group of players at end of match

Something to Savour for West Indies as Pakistan Crumble

In Cricket World Cup by Bill Ricquier

This Pool B match at Christchurch between the World Cup’s two most unpredictable teams was, well, unpredictable.

Both sides were coming from defeats of a very different nature but from which they were both severely smarting, Pakistan because their conquerors were India, the West Indies because they lost to Ireland one of the supposed outsiders. While West Indies seem to have learned from their mistakes, particularly the fast bowlers, Pakistan seem to be deeper in the mire than ever, with their top order in disarray and their catching and out fielding below par.if anything , on today’s performance , Pakistan were flattered by the 150 run defeat.

That is not to say that the West Indies do not have problems. It is reasonable to assume that if they are to do well in the tournament there must be significant contributions from their two star players, Chris Gayle and Marlon Samuels, with some help from big-hitting opener Dwayne Smith. But with the bat Gayle has looked decidedly disengaged – though he took a great catch diving to his left to dismiss Misbah – ul – Haq off the bowling of Andre Russell – and although Samuels struck some handsome blows he holed out when apparently well set.

In a way the non appearance of the big names has been a blessing in disguise as it has forced the lesser lights to stand up and be counted. The highly rated left hander Darren Bravo – who suffered the unhappy fate of being run out without facing a ball against Ireland- played coolly and elegantly to reach 49 and with Dinesh Ramdin also going well the West Indies decided to take the power play in the thirty first over, earlier than usual. But almost immediately Bravo pulled a hamstring and had to retire hurt and it looked as though that might be a critical moment as Lendl Simmons made a slow start. In the event the middle and late order performed splendidly . Ramdin and Simmons each made quick-witted and nimble-footed half centuries – Simmons on the back of a hundred against Ireland – and the redoubtable Darren Sammy weighed in with some bucolic heaves and swipes. But this was merely setting the stage for an astonishing assault by Russell who came in at the end to join Simmons and hit 42 off 13 balls.

Pakistan”s attack was not shredded – until the very end – but nor were they at their best. Length and line were too inconsistent. But they were badly let down by their fielders who dropped five catches: even Shahid Afridi, usually so reliable, dropped two. The best fielder looked to be the exciting young leg spinner Yasir Shah; it was a pity he could not be called upon to bowl.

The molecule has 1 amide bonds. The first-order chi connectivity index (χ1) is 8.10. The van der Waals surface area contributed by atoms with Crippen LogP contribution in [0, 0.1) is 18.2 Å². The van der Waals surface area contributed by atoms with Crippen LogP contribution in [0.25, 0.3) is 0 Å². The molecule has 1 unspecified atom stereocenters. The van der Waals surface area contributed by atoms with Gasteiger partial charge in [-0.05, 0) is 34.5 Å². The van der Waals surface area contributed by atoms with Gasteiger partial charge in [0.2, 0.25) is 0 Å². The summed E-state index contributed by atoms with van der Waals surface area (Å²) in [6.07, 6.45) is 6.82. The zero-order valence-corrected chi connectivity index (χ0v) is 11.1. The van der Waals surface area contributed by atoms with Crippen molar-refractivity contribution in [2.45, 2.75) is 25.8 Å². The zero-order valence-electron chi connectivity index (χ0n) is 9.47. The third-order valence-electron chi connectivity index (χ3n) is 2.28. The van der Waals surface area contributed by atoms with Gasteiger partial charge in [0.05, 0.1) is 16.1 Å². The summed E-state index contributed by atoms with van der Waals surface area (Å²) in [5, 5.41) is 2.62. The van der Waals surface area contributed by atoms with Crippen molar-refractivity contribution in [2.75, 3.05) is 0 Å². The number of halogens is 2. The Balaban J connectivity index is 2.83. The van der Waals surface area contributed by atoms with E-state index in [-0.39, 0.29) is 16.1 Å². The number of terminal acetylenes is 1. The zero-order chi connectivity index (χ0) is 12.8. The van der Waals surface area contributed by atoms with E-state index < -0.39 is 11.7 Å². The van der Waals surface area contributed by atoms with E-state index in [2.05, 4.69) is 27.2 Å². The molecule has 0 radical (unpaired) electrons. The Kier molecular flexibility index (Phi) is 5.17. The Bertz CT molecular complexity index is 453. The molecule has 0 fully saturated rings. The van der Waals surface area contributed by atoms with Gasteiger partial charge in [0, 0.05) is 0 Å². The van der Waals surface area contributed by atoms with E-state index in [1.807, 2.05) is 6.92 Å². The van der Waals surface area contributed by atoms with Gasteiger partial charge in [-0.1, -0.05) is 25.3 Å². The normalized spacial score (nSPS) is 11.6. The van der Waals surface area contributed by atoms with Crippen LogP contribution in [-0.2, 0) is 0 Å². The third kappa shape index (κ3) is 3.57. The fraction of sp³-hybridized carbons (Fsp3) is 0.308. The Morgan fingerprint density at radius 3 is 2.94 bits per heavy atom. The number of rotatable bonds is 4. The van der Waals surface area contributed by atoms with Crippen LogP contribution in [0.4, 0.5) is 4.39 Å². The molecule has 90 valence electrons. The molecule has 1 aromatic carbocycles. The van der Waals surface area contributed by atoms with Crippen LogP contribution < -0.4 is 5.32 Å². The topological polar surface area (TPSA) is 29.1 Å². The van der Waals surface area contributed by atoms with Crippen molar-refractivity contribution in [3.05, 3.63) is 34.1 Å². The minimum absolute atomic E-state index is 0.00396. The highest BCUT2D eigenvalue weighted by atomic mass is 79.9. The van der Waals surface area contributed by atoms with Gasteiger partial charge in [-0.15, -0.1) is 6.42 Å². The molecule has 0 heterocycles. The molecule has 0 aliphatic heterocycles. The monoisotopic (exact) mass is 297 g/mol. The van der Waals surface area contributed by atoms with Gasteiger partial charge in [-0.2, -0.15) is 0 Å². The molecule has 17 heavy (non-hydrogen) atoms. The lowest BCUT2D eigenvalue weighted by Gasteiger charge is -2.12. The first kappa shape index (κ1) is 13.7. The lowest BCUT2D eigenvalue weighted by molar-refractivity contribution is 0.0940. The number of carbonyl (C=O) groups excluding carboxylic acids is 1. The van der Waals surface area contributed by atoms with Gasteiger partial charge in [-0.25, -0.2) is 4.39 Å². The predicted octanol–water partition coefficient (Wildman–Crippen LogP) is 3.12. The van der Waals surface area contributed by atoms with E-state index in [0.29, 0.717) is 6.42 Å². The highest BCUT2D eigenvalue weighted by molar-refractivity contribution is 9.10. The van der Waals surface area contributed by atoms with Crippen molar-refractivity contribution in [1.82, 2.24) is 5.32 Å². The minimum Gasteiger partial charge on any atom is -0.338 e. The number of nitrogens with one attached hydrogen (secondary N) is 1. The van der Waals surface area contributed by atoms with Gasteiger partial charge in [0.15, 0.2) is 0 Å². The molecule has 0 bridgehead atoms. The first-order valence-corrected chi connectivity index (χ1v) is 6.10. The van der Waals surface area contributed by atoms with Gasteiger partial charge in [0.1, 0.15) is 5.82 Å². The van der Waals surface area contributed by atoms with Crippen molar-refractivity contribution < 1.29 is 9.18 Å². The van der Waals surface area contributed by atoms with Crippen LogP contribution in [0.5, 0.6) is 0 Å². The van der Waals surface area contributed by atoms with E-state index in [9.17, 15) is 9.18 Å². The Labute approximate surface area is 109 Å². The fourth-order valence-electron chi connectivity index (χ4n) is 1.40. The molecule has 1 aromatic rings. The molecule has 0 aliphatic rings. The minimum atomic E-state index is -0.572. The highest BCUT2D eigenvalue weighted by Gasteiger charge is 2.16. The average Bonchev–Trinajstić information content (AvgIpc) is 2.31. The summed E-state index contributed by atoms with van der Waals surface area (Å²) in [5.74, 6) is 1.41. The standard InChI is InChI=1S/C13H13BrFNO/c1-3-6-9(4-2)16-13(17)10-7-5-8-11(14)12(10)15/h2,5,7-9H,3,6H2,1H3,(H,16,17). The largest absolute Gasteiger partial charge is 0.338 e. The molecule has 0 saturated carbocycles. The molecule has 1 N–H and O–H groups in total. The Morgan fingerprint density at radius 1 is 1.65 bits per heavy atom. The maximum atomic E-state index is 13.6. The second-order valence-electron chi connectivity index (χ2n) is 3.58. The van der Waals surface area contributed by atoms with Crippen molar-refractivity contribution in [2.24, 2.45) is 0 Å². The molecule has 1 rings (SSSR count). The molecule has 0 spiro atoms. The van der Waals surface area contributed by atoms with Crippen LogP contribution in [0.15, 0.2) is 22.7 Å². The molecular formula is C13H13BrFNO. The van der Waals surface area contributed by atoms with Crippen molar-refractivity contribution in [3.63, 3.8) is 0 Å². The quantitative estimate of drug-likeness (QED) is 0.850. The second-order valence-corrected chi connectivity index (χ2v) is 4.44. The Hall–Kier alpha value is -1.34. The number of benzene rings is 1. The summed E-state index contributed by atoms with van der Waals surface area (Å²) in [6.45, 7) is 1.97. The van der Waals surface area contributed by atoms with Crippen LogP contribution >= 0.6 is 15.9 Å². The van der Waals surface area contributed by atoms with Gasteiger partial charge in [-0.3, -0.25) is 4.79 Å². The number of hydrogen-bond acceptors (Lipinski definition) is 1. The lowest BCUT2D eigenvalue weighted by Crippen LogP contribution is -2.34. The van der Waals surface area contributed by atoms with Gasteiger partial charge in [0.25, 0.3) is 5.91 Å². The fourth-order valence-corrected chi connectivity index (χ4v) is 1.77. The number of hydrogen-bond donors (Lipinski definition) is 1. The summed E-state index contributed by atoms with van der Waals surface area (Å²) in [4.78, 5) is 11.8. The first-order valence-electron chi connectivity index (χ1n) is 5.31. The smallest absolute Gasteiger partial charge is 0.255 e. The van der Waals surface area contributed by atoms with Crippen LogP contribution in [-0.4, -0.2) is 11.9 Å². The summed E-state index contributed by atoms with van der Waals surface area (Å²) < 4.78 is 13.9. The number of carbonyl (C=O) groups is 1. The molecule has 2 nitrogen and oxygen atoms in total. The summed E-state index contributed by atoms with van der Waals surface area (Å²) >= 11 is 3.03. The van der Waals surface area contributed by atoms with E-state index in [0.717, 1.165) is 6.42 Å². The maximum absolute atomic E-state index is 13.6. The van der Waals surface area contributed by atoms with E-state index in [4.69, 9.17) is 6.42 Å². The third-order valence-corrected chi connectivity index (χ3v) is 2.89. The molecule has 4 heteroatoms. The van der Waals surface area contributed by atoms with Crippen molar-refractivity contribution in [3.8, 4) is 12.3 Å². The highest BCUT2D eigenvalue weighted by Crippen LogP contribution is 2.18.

West Indies would have been relieved to reach the benchmark 300 for the second time in two games. But as Ireland had shown that was no guarantee of victory. Ireland’s top four had made 23,92, 84 and 79 not out. It was to be rather different at Christchurch. Pakistan’s top four made 0, 1, 0 and 0. After three overs they were one for four, the worst ever start in a one day international. Jerome Taylor and captain Jason Holder, who with Kemar Roach had tried to bounce the Irish out, bowled like men transformed. Every time Holder made a decision it seemed to work. He moved a man into a fifth slip position and a catch was immediately presented. He replaced Taylor with man of the match Russell who immediately took a wicket, the crucial one of Misbah.

There really was no way back for Pakistan although Sohaib Maqsood played beautifully and Umar Akmal was his usual belligerent self. It is the top order that is the problem ; the veteran Younis Khan, such a great player especially in Tests, appears to be in the middle of an exquisitely badly timed form slump. The selectors must be rueing the mysterious omission of Fawad Alam.

Of course it is early days yet. It is still more likely than not that both these teams will reach the quarter finals . But Ireland’ s performance at Nelson means that all bets are off particularly if weather comes into the equation. There has only been one previous World Cup played in Australia and New Zealand and that was won by Imran Khan’s Pakistanis in 1992. A similar outcome is looking a little far fetched at the moment.

Bill Ricquier, 21/2/2015

Feature image: Sohail Khan congratulates West Indies Darren Sammy

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